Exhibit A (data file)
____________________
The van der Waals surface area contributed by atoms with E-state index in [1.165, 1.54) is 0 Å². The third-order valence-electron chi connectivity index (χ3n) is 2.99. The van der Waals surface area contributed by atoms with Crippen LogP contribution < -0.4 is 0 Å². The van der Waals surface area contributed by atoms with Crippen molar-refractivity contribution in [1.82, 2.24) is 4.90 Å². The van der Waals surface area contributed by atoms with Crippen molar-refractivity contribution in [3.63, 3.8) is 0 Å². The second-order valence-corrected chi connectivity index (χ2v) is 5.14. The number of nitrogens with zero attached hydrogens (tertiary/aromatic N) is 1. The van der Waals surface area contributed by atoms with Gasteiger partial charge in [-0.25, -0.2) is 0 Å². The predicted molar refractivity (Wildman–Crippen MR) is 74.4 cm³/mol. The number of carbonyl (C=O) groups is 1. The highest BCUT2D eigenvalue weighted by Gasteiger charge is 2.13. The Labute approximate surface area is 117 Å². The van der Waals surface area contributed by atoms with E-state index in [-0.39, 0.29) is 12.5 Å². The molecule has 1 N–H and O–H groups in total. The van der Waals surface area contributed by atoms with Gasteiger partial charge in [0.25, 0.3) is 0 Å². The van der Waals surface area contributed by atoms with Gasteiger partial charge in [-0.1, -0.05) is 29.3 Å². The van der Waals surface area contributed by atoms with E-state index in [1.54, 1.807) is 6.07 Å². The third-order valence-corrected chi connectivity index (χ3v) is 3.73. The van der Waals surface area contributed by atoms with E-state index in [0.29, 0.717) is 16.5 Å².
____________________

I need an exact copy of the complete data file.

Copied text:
The van der Waals surface area contributed by atoms with E-state index in [1.165, 1.54) is 0 Å². The third-order valence-electron chi connectivity index (χ3n) is 2.99. The van der Waals surface area contributed by atoms with Crippen LogP contribution < -0.4 is 0 Å². The van der Waals surface area contributed by atoms with Crippen molar-refractivity contribution in [1.82, 2.24) is 4.90 Å². The van der Waals surface area contributed by atoms with Crippen molar-refractivity contribution in [3.63, 3.8) is 0 Å². The second-order valence-corrected chi connectivity index (χ2v) is 5.14. The number of nitrogens with zero attached hydrogens (tertiary/aromatic N) is 1. The van der Waals surface area contributed by atoms with Gasteiger partial charge in [-0.25, -0.2) is 0 Å². The predicted molar refractivity (Wildman–Crippen MR) is 74.4 cm³/mol. The number of carbonyl (C=O) groups is 1. The highest BCUT2D eigenvalue weighted by Gasteiger charge is 2.13. The Labute approximate surface area is 117 Å². The van der Waals surface area contributed by atoms with E-state index in [-0.39, 0.29) is 12.5 Å². The molecule has 1 N–H and O–H groups in total. The van der Waals surface area contributed by atoms with Gasteiger partial charge in [0.25, 0.3) is 0 Å². The van der Waals surface area contributed by atoms with Gasteiger partial charge in [-0.1, -0.05) is 29.3 Å². The van der Waals surface area contributed by atoms with E-state index in [1.54, 1.807) is 6.07 Å². The third-order valence-corrected chi connectivity index (χ3v) is 3.73. The van der Waals surface area contributed by atoms with E-state index in [0.29, 0.717) is 16.5 Å².